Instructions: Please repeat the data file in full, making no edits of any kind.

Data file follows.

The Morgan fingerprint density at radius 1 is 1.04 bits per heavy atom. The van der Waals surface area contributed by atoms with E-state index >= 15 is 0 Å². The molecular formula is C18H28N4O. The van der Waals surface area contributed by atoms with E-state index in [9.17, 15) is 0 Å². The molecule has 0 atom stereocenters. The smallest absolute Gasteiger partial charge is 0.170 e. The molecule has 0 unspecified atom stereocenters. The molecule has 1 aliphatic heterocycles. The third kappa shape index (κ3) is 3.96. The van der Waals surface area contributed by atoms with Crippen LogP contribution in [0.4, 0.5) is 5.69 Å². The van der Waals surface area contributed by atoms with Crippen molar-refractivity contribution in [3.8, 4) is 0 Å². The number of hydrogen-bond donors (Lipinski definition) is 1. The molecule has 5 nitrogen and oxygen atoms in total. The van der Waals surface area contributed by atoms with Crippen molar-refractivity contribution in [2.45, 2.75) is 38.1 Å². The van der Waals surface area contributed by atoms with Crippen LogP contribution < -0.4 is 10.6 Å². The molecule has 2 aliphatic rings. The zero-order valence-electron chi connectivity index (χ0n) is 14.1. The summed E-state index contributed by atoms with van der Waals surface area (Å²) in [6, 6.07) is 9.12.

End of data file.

The Morgan fingerprint density at radius 1 is 1.04 bits per heavy atom. The van der Waals surface area contributed by atoms with E-state index >= 15 is 0 Å². The molecular formula is C18H28N4O. The van der Waals surface area contributed by atoms with E-state index in [9.17, 15) is 0 Å². The molecule has 0 atom stereocenters. The smallest absolute Gasteiger partial charge is 0.170 e. The molecule has 0 unspecified atom stereocenters. The molecule has 1 aliphatic heterocycles. The third kappa shape index (κ3) is 3.96. The van der Waals surface area contributed by atoms with Crippen LogP contribution in [0.4, 0.5) is 5.69 Å². The van der Waals surface area contributed by atoms with Crippen molar-refractivity contribution in [3.8, 4) is 0 Å². The number of hydrogen-bond donors (Lipinski definition) is 1. The molecule has 5 nitrogen and oxygen atoms in total. The van der Waals surface area contributed by atoms with Crippen molar-refractivity contribution in [2.45, 2.75) is 38.1 Å². The van der Waals surface area contributed by atoms with Crippen LogP contribution < -0.4 is 10.6 Å². The molecule has 2 aliphatic rings. The zero-order valence-electron chi connectivity index (χ0n) is 14.1. The summed E-state index contributed by atoms with van der Waals surface area (Å²) in [6, 6.07) is 9.12.